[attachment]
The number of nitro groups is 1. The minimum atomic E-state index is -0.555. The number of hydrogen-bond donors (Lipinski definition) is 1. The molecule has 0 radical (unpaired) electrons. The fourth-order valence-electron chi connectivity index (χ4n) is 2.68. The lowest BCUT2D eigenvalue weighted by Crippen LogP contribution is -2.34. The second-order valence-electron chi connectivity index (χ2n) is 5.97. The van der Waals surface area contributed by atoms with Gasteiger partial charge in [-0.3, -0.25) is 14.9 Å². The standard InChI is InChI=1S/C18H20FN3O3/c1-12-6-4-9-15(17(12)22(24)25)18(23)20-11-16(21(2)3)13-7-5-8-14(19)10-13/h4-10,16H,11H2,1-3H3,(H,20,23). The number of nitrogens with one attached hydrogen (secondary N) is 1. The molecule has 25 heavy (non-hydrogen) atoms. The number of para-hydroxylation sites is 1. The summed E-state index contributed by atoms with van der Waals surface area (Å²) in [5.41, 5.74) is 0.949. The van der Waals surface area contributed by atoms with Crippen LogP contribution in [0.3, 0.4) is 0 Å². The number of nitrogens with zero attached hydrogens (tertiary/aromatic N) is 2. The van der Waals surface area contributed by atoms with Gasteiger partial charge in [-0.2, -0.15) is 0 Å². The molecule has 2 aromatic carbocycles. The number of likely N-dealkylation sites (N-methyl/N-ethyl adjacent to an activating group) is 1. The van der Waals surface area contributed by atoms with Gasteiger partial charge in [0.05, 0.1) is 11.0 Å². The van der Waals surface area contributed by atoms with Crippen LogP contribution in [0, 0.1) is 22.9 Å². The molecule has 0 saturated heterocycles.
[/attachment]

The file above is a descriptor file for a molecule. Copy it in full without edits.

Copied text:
The number of nitro groups is 1. The minimum atomic E-state index is -0.555. The number of hydrogen-bond donors (Lipinski definition) is 1. The molecule has 0 radical (unpaired) electrons. The fourth-order valence-electron chi connectivity index (χ4n) is 2.68. The lowest BCUT2D eigenvalue weighted by Crippen LogP contribution is -2.34. The second-order valence-electron chi connectivity index (χ2n) is 5.97. The van der Waals surface area contributed by atoms with Gasteiger partial charge in [-0.3, -0.25) is 14.9 Å². The standard InChI is InChI=1S/C18H20FN3O3/c1-12-6-4-9-15(17(12)22(24)25)18(23)20-11-16(21(2)3)13-7-5-8-14(19)10-13/h4-10,16H,11H2,1-3H3,(H,20,23). The number of nitrogens with one attached hydrogen (secondary N) is 1. The molecule has 25 heavy (non-hydrogen) atoms. The number of para-hydroxylation sites is 1. The summed E-state index contributed by atoms with van der Waals surface area (Å²) in [5.41, 5.74) is 0.949. The van der Waals surface area contributed by atoms with Crippen LogP contribution in [0.3, 0.4) is 0 Å². The number of nitrogens with zero attached hydrogens (tertiary/aromatic N) is 2. The van der Waals surface area contributed by atoms with Gasteiger partial charge in [-0.2, -0.15) is 0 Å². The molecule has 2 aromatic carbocycles. The number of likely N-dealkylation sites (N-methyl/N-ethyl adjacent to an activating group) is 1. The van der Waals surface area contributed by atoms with Gasteiger partial charge in [0.05, 0.1) is 11.0 Å². The van der Waals surface area contributed by atoms with Crippen LogP contribution in [0, 0.1) is 22.9 Å². The molecule has 0 saturated heterocycles.